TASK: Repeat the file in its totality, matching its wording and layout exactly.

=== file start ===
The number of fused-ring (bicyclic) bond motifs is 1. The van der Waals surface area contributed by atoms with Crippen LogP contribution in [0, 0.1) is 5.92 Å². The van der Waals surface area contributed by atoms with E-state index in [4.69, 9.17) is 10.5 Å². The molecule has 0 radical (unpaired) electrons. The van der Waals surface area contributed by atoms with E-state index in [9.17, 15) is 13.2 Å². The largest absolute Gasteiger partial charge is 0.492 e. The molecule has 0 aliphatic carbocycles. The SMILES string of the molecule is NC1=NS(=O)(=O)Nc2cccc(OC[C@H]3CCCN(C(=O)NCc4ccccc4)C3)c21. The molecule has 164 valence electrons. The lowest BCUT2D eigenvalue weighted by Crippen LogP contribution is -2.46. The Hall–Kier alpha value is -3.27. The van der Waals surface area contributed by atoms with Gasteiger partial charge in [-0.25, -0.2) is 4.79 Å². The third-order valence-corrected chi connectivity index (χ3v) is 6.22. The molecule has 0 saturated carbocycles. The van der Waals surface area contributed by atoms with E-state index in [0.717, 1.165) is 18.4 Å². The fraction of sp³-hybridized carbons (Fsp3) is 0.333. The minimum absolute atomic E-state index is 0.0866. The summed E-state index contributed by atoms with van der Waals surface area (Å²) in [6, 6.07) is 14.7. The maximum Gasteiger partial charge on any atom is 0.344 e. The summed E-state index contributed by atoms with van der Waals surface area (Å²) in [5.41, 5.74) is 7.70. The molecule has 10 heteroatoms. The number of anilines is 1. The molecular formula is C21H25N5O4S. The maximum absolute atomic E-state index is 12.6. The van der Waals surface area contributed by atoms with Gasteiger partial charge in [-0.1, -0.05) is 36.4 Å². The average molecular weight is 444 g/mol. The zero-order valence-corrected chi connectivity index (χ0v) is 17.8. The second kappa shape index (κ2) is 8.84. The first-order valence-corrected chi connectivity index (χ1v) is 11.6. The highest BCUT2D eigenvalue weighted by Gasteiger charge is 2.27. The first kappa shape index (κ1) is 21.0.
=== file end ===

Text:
The number of fused-ring (bicyclic) bond motifs is 1. The van der Waals surface area contributed by atoms with Crippen LogP contribution in [0, 0.1) is 5.92 Å². The van der Waals surface area contributed by atoms with E-state index in [4.69, 9.17) is 10.5 Å². The molecule has 0 radical (unpaired) electrons. The van der Waals surface area contributed by atoms with E-state index in [9.17, 15) is 13.2 Å². The largest absolute Gasteiger partial charge is 0.492 e. The molecule has 0 aliphatic carbocycles. The SMILES string of the molecule is NC1=NS(=O)(=O)Nc2cccc(OC[C@H]3CCCN(C(=O)NCc4ccccc4)C3)c21. The molecule has 164 valence electrons. The lowest BCUT2D eigenvalue weighted by Crippen LogP contribution is -2.46. The Hall–Kier alpha value is -3.27. The van der Waals surface area contributed by atoms with Gasteiger partial charge in [-0.25, -0.2) is 4.79 Å². The third-order valence-corrected chi connectivity index (χ3v) is 6.22. The molecule has 0 saturated carbocycles. The van der Waals surface area contributed by atoms with E-state index in [0.717, 1.165) is 18.4 Å². The fraction of sp³-hybridized carbons (Fsp3) is 0.333. The minimum absolute atomic E-state index is 0.0866. The summed E-state index contributed by atoms with van der Waals surface area (Å²) in [6, 6.07) is 14.7. The maximum Gasteiger partial charge on any atom is 0.344 e. The summed E-state index contributed by atoms with van der Waals surface area (Å²) in [5.41, 5.74) is 7.70. The molecule has 10 heteroatoms. The number of anilines is 1. The molecular formula is C21H25N5O4S. The maximum absolute atomic E-state index is 12.6. The van der Waals surface area contributed by atoms with Gasteiger partial charge in [-0.1, -0.05) is 36.4 Å². The average molecular weight is 444 g/mol. The zero-order valence-corrected chi connectivity index (χ0v) is 17.8. The second kappa shape index (κ2) is 8.84. The first-order valence-corrected chi connectivity index (χ1v) is 11.6. The highest BCUT2D eigenvalue weighted by Gasteiger charge is 2.27. The first kappa shape index (κ1) is 21.0.